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1.
J Zoo Wildl Med ; 52(3): 1036-1041, 2021 Sep.
Artigo em Inglês | MEDLINE | ID: mdl-34687522

RESUMO

Ten red ruffed lemurs (Varecia rubra)-two adult females and their eight offspring-were evaluated in this case series. Two adult females were diagnosed with chronic, latent toxoplasmosis based on serologic testing. The first female lemur had two successive pregnancies. The first pregnancy resulted in transplacental transmission of Toxoplasma gondii. The only surviving offspring was diagnosed with congenital toxoplasmosis based on serologic testing and compatible ophthalmic lesions. The two deceased offspring had disseminated nonsuppurative inflammation and intralesional protozoal organisms consistent with T. gondii, which was confirmed by polymerase chain reaction. The second pregnancy did not result in transplacental transmission. The second chronically infected adult female lemur had one pregnancy that resulted in a single stillborn fetus without evidence of transplacental transmission of T. gondii. Treatment with trimethoprim-sulfamethoxazole and folinic acid was administered to the first adult female and one offspring, but no treatment was given to the second adult female. All surviving lemurs had no further complications associated with toxoplasmosis. This case series demonstrates that chronic, latent infection of reproductive female red ruffed lemurs with T. gondii may result in variable outcomes: (1) transplacental transmission with disseminated fetal infection and stillbirth, (2) transplacental transmission with congenital infection and survival, or (3) lack of transplacental transmission and healthy offspring. Information gained from these cases may help guide recommendations for breeding of this critically endangered species.


Assuntos
Lemur , Lemuridae , Toxoplasma , Animais , Feminino , Gravidez , Reprodução , Natimorto/veterinária
2.
J Anat ; 239(3): 669-681, 2021 09.
Artigo em Inglês | MEDLINE | ID: mdl-34018180

RESUMO

The anatomy of the primate forearm is frequently investigated in terms of locomotor mode, substrate use, and manual dexterity. Such studies typically rely upon broad, interspecific samples for which one or two representative taxa are used to characterize the anatomy of their genus or family. To interpret variation between distantly related taxa, however, it is necessary to contextualize these differences by quantifying variation at lower hierarchical levels, that is, more fine-grained representation within specific genera or families. In this study, we present a focused evaluation of the variation in muscle organization, integration, and architecture within two speciose primate families: the Callitrichidae and Lemuridae. We demonstrate that, within each lineage, several muscle functional groups exhibit substantial variation in muscle organization. Most notably, the digital extensors appear highly variable (particularly among callitrichids), with many unique configurations represented. In terms of architectural variables, both families are more conservative, with the exception of the genus Callimico-for which an increase is observed in forearm muscle mass and strength. We suggest this reflects the increased use of vertical climbing and trunk-to-trunk leaping within this genus relative to the more typically fine-branch substrate use of the other callitrichids. Overall, these data emphasize the underappreciated variation in forearm myology and suggest that overly generalized typification of a taxon's anatomy may conceal significant intraspecific and intrageneric variation therein. Thus, considerations of adaptation within the forearm musculature should endeavor to consider the full range of anatomical variation when making comparisons between multiple taxa within an evolutionary context.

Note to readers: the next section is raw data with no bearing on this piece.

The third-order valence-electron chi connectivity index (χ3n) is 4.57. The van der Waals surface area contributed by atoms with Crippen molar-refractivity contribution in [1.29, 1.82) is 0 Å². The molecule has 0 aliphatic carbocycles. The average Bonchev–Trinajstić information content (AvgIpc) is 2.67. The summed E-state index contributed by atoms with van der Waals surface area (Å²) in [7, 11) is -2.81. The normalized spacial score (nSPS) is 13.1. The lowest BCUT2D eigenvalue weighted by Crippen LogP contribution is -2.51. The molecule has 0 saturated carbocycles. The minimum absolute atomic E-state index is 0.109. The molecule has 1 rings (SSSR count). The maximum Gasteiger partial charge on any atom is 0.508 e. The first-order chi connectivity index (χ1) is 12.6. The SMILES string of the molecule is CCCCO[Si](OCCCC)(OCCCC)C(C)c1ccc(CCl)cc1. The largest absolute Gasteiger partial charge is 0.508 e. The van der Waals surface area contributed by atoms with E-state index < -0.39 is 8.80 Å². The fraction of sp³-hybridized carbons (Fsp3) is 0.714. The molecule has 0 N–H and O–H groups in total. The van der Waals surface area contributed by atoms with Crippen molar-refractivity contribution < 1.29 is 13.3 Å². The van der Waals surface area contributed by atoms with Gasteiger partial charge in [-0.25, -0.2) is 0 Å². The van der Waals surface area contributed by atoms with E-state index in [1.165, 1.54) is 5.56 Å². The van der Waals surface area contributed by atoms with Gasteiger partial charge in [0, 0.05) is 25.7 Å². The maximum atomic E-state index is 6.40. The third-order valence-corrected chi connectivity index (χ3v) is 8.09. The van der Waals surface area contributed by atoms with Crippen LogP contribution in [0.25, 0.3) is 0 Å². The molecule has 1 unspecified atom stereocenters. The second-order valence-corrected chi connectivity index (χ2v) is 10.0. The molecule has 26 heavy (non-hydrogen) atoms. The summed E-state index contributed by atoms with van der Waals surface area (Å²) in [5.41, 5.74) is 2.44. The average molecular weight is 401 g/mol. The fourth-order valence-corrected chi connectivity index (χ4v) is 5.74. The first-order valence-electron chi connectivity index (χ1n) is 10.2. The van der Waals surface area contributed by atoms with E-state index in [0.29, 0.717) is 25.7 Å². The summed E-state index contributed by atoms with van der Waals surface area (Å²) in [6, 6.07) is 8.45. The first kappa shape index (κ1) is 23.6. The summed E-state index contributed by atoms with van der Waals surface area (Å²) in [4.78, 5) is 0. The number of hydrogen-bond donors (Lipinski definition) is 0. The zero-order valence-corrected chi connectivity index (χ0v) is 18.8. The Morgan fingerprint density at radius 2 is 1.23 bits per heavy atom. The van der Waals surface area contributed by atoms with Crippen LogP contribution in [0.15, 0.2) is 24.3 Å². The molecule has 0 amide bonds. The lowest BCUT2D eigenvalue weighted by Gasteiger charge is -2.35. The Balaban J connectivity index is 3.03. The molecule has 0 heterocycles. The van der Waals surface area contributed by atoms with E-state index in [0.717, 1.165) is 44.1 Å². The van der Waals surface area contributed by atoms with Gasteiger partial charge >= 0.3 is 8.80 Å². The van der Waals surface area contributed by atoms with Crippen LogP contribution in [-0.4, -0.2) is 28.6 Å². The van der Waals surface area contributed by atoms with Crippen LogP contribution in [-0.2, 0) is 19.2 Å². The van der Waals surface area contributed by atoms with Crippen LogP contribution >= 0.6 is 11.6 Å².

Assuntos
Evolução Biológica , Callitrichinae/anatomia & histologia , Antebraço/anatomia & histologia , Lemuridae/anatomia & histologia , Músculo Esquelético/anatomia & histologia , Animais , Locomoção/fisiologia
3.
Proc Biol Sci ; 288(1948): 20210346, 2021 04 14.
Artigo em Inglês | MEDLINE | ID: mdl-33849315

RESUMO